Remember the sabbath day, to keep it holy. Six days shalt thou labour, and do all thy work: But the seventh day is the sabbath of the Lord thy God: in it thou shalt not do any work, thou, nor thy son, nor thy daughter, thy manservant, nor thy maidservant, nor thy cattle, nor thy stranger that is within thy gates: For in six days the Lord made heaven and earth, the sea, and all that in them is, and rested the seventh day: wherefore the Lord blessed the sabbath day, and hallowed it.

In this passage, it’s explicit that the six days of creation were the same sorts of ‘days’ as the six days for human labour here on Earth. They were not ‘God-days’, or Martian days, or Venusian days.9 Venus, Mars, the stars and the other planets did not even exist until Day 4—cf. “the earth” is referred to specifically in Genesis 1:1,2. The days of creation in Genesis and in Exodus 20:8–11 are Earth-days. The universe was created in six consecutive, normal-length Earth-days, the same as those of the six-day working week defined by God in Exodus 20:8–11 (and 31:17).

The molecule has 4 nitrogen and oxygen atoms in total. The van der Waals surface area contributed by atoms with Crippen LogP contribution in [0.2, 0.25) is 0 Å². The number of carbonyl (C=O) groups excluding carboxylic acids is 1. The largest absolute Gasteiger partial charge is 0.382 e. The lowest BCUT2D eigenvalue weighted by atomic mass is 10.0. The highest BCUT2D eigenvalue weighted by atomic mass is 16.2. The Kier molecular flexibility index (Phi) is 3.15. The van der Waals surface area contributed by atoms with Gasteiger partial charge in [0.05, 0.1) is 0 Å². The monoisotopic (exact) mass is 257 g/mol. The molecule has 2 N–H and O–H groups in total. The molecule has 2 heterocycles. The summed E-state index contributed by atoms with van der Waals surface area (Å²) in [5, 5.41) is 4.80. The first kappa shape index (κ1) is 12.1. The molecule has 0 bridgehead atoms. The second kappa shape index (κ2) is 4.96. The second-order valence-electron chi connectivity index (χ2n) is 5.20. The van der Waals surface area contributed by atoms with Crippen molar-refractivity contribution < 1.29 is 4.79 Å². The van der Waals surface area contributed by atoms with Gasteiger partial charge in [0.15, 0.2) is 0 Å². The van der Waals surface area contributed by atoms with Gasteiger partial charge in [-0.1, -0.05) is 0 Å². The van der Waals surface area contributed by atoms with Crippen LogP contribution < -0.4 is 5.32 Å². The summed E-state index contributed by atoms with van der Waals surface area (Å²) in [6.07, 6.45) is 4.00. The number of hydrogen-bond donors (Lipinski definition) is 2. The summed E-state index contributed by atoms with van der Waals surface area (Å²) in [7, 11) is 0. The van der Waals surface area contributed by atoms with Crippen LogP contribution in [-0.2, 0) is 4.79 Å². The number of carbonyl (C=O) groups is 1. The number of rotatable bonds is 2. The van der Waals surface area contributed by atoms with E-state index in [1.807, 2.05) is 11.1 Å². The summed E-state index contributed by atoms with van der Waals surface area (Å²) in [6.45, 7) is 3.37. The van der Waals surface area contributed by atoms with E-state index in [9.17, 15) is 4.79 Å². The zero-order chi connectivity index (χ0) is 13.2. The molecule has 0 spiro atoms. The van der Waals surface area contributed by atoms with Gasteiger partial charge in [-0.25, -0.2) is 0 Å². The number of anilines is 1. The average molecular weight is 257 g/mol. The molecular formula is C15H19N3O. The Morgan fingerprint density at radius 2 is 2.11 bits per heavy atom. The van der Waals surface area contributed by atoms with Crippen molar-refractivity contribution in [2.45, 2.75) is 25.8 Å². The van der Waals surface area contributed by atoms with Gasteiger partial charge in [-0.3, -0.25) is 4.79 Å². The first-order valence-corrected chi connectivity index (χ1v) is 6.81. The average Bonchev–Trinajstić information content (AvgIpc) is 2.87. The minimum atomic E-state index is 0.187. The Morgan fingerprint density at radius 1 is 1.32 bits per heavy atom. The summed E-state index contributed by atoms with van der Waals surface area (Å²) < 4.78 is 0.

Days before the Sun

Some people arguing for an old earth say that Days 1–3 could not have been literal because the sun wasn’t made until Day 4. They say that as the sun is necessary for the day-night cycle, none of the creation days are literal.

However, that argument is easily rebutted. Here’s an extract from “Six days? Really?”—chapter 2 of The Creation Answers Book:

The sun was not created until Day 4, so how could the first three days have been ordinary days?